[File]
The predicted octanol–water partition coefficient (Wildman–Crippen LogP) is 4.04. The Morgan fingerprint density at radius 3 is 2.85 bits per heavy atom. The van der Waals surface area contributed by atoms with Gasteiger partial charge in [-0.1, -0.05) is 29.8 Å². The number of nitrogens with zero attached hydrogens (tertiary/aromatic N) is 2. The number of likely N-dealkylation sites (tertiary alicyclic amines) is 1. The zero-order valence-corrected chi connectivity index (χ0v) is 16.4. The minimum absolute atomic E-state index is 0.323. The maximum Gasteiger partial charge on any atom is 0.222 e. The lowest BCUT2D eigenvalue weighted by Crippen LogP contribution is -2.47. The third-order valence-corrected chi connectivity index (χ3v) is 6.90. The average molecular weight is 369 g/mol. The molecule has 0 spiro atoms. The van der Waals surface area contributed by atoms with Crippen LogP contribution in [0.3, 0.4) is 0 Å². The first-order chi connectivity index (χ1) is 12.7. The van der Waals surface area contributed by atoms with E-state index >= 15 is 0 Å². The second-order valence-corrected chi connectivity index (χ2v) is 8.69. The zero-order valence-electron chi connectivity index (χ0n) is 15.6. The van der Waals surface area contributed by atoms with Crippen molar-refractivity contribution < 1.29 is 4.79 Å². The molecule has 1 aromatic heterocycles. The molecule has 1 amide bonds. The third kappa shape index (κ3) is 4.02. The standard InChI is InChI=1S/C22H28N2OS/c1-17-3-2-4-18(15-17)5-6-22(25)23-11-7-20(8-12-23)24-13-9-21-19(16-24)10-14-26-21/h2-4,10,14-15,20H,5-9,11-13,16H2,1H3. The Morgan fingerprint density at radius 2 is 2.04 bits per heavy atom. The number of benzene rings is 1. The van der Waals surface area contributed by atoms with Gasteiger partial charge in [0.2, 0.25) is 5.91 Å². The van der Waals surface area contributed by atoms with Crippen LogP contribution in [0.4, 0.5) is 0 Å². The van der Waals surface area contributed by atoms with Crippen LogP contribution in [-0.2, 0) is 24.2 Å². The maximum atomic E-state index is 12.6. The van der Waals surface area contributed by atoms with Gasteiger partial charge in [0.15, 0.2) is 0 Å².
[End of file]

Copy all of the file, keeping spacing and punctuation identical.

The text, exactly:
The predicted octanol–water partition coefficient (Wildman–Crippen LogP) is 4.04. The Morgan fingerprint density at radius 3 is 2.85 bits per heavy atom. The van der Waals surface area contributed by atoms with Gasteiger partial charge in [-0.1, -0.05) is 29.8 Å². The number of nitrogens with zero attached hydrogens (tertiary/aromatic N) is 2. The number of likely N-dealkylation sites (tertiary alicyclic amines) is 1. The zero-order valence-corrected chi connectivity index (χ0v) is 16.4. The minimum absolute atomic E-state index is 0.323. The maximum Gasteiger partial charge on any atom is 0.222 e. The lowest BCUT2D eigenvalue weighted by Crippen LogP contribution is -2.47. The third-order valence-corrected chi connectivity index (χ3v) is 6.90. The average molecular weight is 369 g/mol. The molecule has 0 spiro atoms. The van der Waals surface area contributed by atoms with Crippen LogP contribution in [0.3, 0.4) is 0 Å². The first-order chi connectivity index (χ1) is 12.7. The van der Waals surface area contributed by atoms with E-state index >= 15 is 0 Å². The second-order valence-corrected chi connectivity index (χ2v) is 8.69. The zero-order valence-electron chi connectivity index (χ0n) is 15.6. The van der Waals surface area contributed by atoms with Crippen molar-refractivity contribution < 1.29 is 4.79 Å². The molecule has 1 aromatic heterocycles. The molecule has 1 amide bonds. The third kappa shape index (κ3) is 4.02. The standard InChI is InChI=1S/C22H28N2OS/c1-17-3-2-4-18(15-17)5-6-22(25)23-11-7-20(8-12-23)24-13-9-21-19(16-24)10-14-26-21/h2-4,10,14-15,20H,5-9,11-13,16H2,1H3. The Morgan fingerprint density at radius 2 is 2.04 bits per heavy atom. The number of benzene rings is 1. The van der Waals surface area contributed by atoms with Gasteiger partial charge in [0.2, 0.25) is 5.91 Å². The van der Waals surface area contributed by atoms with Crippen LogP contribution in [0.4, 0.5) is 0 Å². The van der Waals surface area contributed by atoms with Crippen LogP contribution in [-0.2, 0) is 24.2 Å². The maximum atomic E-state index is 12.6. The van der Waals surface area contributed by atoms with Gasteiger partial charge in [0.15, 0.2) is 0 Å².